You don't interpret interactions. If you believe that an interaction is real, you don't interpret the main effects of the factors that go into that interaction, either. Instead, you interpret 'simple effects'. That is, you look at the effect of one factor on the dependent variable several times (specifically, at each level of the other factor). Which factor you choose to hold constant, and which factor you examine directly is entirely up to you; pick whatever seems most intuitive. Often the best way to understand your data when you have interactions, is to make graphs. For instance, if you had a 2x2 design with a 'significant' interaction, you could make a barplot of group A1 & A2, for the first level of factor B, and another barplot of A1 & A2, for the second level of factor B. In this manner, you are looking at the effect of factor A at each level of the other factor.

• Wonderful explanation. Thanks a lot. When interpreting simple main effects in Type 1 SS, should I put the interaction first (which gives me everything and leaves nothing to the main effects) or should I always leave it after the main effects? – JonBonJovi Feb 2 '12 at 4:36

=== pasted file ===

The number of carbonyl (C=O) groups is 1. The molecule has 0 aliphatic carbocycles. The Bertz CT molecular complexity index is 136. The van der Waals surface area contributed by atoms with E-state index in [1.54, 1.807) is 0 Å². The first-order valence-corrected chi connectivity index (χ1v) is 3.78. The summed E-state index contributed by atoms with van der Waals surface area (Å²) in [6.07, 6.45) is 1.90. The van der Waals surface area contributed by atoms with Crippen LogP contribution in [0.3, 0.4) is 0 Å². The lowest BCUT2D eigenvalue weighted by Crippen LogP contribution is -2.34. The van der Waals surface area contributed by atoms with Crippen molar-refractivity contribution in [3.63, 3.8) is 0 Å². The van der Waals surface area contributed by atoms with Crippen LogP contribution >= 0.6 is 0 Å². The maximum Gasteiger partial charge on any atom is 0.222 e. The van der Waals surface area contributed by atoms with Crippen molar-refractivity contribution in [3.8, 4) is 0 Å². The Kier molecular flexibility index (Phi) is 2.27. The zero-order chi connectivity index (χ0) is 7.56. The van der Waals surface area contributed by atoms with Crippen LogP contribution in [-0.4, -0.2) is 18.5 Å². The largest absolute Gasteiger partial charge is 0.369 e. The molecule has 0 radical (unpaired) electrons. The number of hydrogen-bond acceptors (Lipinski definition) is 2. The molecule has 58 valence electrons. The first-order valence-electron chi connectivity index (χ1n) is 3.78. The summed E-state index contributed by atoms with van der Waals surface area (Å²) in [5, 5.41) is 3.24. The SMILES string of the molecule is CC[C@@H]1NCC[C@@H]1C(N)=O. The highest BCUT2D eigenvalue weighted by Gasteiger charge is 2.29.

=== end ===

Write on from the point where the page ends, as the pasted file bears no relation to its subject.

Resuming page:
• @gung, are you speaking of type I SS instead of type III in the second paragraph? Could that be a typo? – ttnphns Feb 2 '12 at 7:49
• @ttnphns, yeah that was a typo. Thanks for the catch. – gung - Reinstate Monica Feb 2 '12 at 15:23
• @JonBonJovi, using type I SS vs. type III SS for hypothesis testing is distinct from the issue of interpreting your model. Interpreting your model has nothing to do with entering or leaving out factors. If there are no interactions, you can interpret the main effect of factors by ignoring (or collapsing over) the other factors in the model. If there are interactions, you interpret the simple effects (there is no such thing as "simple main effects") by examining the effect of 1 factor at each level of the other factor, as I discuss above. – gung - Reinstate Monica Feb 2 '12 at 18:01
• I have one other questions on parameter estimates, where variables were dummy coded (females=0, males=1). When I put gender as the first main effect in my Type I SS, it gives me an intercept value of .962 and $B_\text{gender}$=0.073. When I look at the estimated marginal means, Female_mean= 1.296 and Male-mean= 1.330, and the difference was 0.033. I divided 0.033 by Mean square error to find Cohen's d. 1) Is this okay? 2) How do these numbers go with the parameter estimates? 0.962+0.073 doesn't give me the males? Thus, 0.073>=<0.033 Thanks a lot – JonBonJovi Feb 2 '12 at 21:48